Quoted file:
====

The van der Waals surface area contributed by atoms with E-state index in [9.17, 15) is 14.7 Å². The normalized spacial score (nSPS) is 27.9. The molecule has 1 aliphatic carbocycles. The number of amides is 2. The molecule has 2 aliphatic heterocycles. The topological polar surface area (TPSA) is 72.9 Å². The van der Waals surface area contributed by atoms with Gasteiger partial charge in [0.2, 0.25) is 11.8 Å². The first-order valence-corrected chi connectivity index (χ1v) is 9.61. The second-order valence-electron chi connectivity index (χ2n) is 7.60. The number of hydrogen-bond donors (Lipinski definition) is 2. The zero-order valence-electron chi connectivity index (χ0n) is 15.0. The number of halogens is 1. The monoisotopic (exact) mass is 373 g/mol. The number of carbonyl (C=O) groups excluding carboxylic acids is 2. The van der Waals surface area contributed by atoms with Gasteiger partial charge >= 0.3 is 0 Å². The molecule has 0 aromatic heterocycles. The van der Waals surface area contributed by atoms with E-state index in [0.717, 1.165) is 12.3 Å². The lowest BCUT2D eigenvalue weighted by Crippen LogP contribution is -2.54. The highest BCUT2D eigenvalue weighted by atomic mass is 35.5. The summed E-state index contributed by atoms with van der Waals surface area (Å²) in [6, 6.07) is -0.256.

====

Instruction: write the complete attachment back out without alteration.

The van der Waals surface area contributed by atoms with E-state index in [9.17, 15) is 14.7 Å². The normalized spacial score (nSPS) is 27.9. The molecule has 1 aliphatic carbocycles. The number of amides is 2. The molecule has 2 aliphatic heterocycles. The topological polar surface area (TPSA) is 72.9 Å². The van der Waals surface area contributed by atoms with Gasteiger partial charge in [0.2, 0.25) is 11.8 Å². The first-order valence-corrected chi connectivity index (χ1v) is 9.61. The second-order valence-electron chi connectivity index (χ2n) is 7.60. The number of hydrogen-bond donors (Lipinski definition) is 2. The zero-order valence-electron chi connectivity index (χ0n) is 15.0. The number of halogens is 1. The monoisotopic (exact) mass is 373 g/mol. The number of carbonyl (C=O) groups excluding carboxylic acids is 2. The van der Waals surface area contributed by atoms with Gasteiger partial charge >= 0.3 is 0 Å². The molecule has 0 aromatic heterocycles. The van der Waals surface area contributed by atoms with E-state index in [0.717, 1.165) is 12.3 Å². The lowest BCUT2D eigenvalue weighted by Crippen LogP contribution is -2.54. The highest BCUT2D eigenvalue weighted by atomic mass is 35.5. The summed E-state index contributed by atoms with van der Waals surface area (Å²) in [6, 6.07) is -0.256.